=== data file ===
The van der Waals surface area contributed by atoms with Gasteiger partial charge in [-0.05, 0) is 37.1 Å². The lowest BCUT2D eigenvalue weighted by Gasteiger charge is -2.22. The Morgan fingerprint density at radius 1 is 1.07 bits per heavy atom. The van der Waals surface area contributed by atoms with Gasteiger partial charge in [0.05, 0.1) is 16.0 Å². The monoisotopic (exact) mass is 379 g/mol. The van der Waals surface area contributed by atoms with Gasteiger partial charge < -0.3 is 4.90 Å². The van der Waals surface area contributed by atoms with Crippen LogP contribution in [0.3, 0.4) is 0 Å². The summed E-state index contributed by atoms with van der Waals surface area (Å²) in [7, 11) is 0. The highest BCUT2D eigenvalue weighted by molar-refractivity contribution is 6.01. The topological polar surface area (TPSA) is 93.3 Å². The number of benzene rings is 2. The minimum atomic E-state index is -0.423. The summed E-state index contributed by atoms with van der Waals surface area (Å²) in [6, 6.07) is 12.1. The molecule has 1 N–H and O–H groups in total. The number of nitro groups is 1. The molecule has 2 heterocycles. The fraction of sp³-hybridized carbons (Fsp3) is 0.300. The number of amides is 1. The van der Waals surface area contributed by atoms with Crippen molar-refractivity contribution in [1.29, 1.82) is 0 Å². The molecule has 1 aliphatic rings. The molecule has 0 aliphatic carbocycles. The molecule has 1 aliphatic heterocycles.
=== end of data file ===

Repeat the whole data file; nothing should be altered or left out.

The van der Waals surface area contributed by atoms with Gasteiger partial charge in [-0.05, 0) is 37.1 Å². The lowest BCUT2D eigenvalue weighted by Gasteiger charge is -2.22. The Morgan fingerprint density at radius 1 is 1.07 bits per heavy atom. The van der Waals surface area contributed by atoms with Gasteiger partial charge in [0.05, 0.1) is 16.0 Å². The monoisotopic (exact) mass is 379 g/mol. The van der Waals surface area contributed by atoms with Gasteiger partial charge < -0.3 is 4.90 Å². The van der Waals surface area contributed by atoms with Crippen LogP contribution in [0.3, 0.4) is 0 Å². The summed E-state index contributed by atoms with van der Waals surface area (Å²) in [7, 11) is 0. The highest BCUT2D eigenvalue weighted by molar-refractivity contribution is 6.01. The topological polar surface area (TPSA) is 93.3 Å². The number of benzene rings is 2. The minimum atomic E-state index is -0.423. The summed E-state index contributed by atoms with van der Waals surface area (Å²) in [6, 6.07) is 12.1. The molecule has 1 N–H and O–H groups in total. The number of nitro groups is 1. The molecule has 2 heterocycles. The fraction of sp³-hybridized carbons (Fsp3) is 0.300. The number of amides is 1. The van der Waals surface area contributed by atoms with Crippen molar-refractivity contribution in [1.29, 1.82) is 0 Å². The molecule has 1 aliphatic rings. The molecule has 0 aliphatic carbocycles. The molecule has 1 aliphatic heterocycles.